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Haitian Home for Street Children Rebuilds

Michael Geilanfeld, who runs St. Joseph's house for former child slaves and street children in Port-au-Prince, shows some of the damage from last year's earthquake.
Michael Geilanfeld, who runs St. Joseph's house for former child slaves and street children in Port-au-Prince, shows some of the damage from last year's earthquake.


Jeff Swicord

Amid the loss and horror that surrounded the earthquake in Haiti a year ago there are positive stories of triumph over tragedy.  Several days after the earthquake, VOA's Jeff Swicord met Michael Geilandfeld, an American who runs a house for former child slaves and street children.  While the house was heavily damaged by the quake, Geilandfeld vowed to carry on with his work.  We stopped by to see how he was doing in the new year.

"This painting really depicts a child who is in struggle and feeling alone and lost," explained Michael Geilanfeld, who runs St. Joseph's, a house for former child slaves and street children in Port au Prince.  That was Michael a year ago, a few days after the devastating earthquake of January 12.

"So this is the house the children were in," Geilanfeld continued.  The house and neighboring facilities were heavily damaged.  The children had to be moved to the safety of the countryside.

Counting blessings

Today, Michael Geilanfeld counts himself and the St. Joseph's community lucky.  Last year at this time, the quake hit just as they were about to celebrate their 25th anniversary.

"We were having 250 people come for this anniversary celebrations from all over the United States and Canada.  So we had painted the house, put up new curtains.  The house looked as best it has ever looked.  So, less than two weeks before that celebration, it all came down," he recalled.


A year later, thanks to the generosity of donors from abroad, St. Joseph's is rebuilding.  The orphanage bought and moved into the house next door.  An architect has donated his time to rebuild the old house, and insisted the footings be dug extra deep.  Other precautions will be taken to ensure the house can withstand another earthquake.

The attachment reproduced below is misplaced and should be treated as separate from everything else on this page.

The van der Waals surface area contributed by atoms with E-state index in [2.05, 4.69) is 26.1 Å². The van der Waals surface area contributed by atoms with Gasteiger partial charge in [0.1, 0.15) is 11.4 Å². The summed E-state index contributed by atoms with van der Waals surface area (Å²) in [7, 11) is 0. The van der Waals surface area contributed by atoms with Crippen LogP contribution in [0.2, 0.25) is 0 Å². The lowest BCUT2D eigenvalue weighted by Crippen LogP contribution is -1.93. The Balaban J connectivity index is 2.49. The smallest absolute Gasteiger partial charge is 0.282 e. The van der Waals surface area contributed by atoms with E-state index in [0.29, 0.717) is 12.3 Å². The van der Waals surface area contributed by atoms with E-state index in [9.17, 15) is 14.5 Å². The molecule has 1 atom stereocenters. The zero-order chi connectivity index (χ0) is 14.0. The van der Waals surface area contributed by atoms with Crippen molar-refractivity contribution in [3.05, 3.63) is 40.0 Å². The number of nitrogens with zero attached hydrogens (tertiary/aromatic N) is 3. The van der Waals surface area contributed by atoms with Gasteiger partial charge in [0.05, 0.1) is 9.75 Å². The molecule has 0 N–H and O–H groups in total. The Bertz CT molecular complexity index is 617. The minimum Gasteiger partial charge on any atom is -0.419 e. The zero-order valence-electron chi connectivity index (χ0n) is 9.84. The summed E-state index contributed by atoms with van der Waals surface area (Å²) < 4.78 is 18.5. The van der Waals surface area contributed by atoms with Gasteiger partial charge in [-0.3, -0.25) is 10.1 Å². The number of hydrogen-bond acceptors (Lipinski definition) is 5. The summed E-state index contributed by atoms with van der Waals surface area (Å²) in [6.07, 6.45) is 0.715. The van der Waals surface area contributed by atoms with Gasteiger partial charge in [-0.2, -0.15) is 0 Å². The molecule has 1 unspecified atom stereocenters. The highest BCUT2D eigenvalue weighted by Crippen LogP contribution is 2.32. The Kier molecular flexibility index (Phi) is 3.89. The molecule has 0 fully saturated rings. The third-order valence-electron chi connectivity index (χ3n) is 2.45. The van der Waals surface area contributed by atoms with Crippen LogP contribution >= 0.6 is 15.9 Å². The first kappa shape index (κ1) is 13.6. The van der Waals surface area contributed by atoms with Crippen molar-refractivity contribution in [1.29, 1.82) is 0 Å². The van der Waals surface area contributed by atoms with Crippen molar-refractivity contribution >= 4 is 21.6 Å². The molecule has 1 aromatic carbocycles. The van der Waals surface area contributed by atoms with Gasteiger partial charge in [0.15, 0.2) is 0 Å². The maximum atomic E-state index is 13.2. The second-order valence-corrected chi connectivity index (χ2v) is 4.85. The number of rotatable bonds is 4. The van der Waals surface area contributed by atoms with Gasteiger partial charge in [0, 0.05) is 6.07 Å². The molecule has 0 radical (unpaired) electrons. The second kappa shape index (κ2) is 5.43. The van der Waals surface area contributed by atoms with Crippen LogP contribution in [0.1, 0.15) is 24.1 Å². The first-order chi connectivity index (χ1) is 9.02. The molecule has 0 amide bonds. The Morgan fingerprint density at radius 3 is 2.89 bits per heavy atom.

The children have returned.  Twenty-two boys live at St. Joseph's; most attend this school around the corner.  Fijnole, 17, has lived in the house since he was three.  His parents could not afford to care for him.  He says going to school is something he never imagined when he was younger.

"It is a good thing for me because now I can go to school and I can lift up my parents.  My dream is to lift my parents where they are.  To helping them as much as I can," Fignole said.

Helping hands

Exza, 17, has been helping out with the new construction.  Exza came to St. Joseph's after the earthquake, and says without the safety and security it provides, the last year could have turned out very differently.

"It was a good year for me because after the earthquake we had a hurricane and then a cholera epidemic.  But I was not affected and I am safe, so it has been a good year," Exza said.

Aid groups say it's impossible to know how many children were orphaned by the earthquake, but USAID estimates the number to be at least 15,000 - with as many or more losing their main care-giver. So far, UNICEF has only re-united a few thousand children with their families.

Lasting effects

At St. Joseph's, Michael says the quake was traumatic for all of the children. 

"Just going through the earthquake, the shaking, and all of our guys would tell you that they thought it was the end of the world. They thought everything was going away for good.  And if a car drives by and the building shakes, they would all run," he said.

Michael has not forgotten the tragedy most Haitians have experienced. He has hung this painting in the house - depicting a tent city - as a tribute to the resilience of the Haitian people.

"They have been reduced to this living under trees and living under tarps, and yet life goes on. They make the best of what they are doing. But it is a struggle because they are living day by day," he said.


A year ago, this mural at the entrance of the building was destroyed.  Now, Michael is typically optimistic about the loss.

"But we can repaint, right? we can rebuild. What we celebrate is we didn't lose any of the children.  They would not be able to be replaced. So, all the material things are not important," he said.

Once the original house is restored, Michael Geilandfeld plans to build three new buildings on the neighboring property he has acquired.

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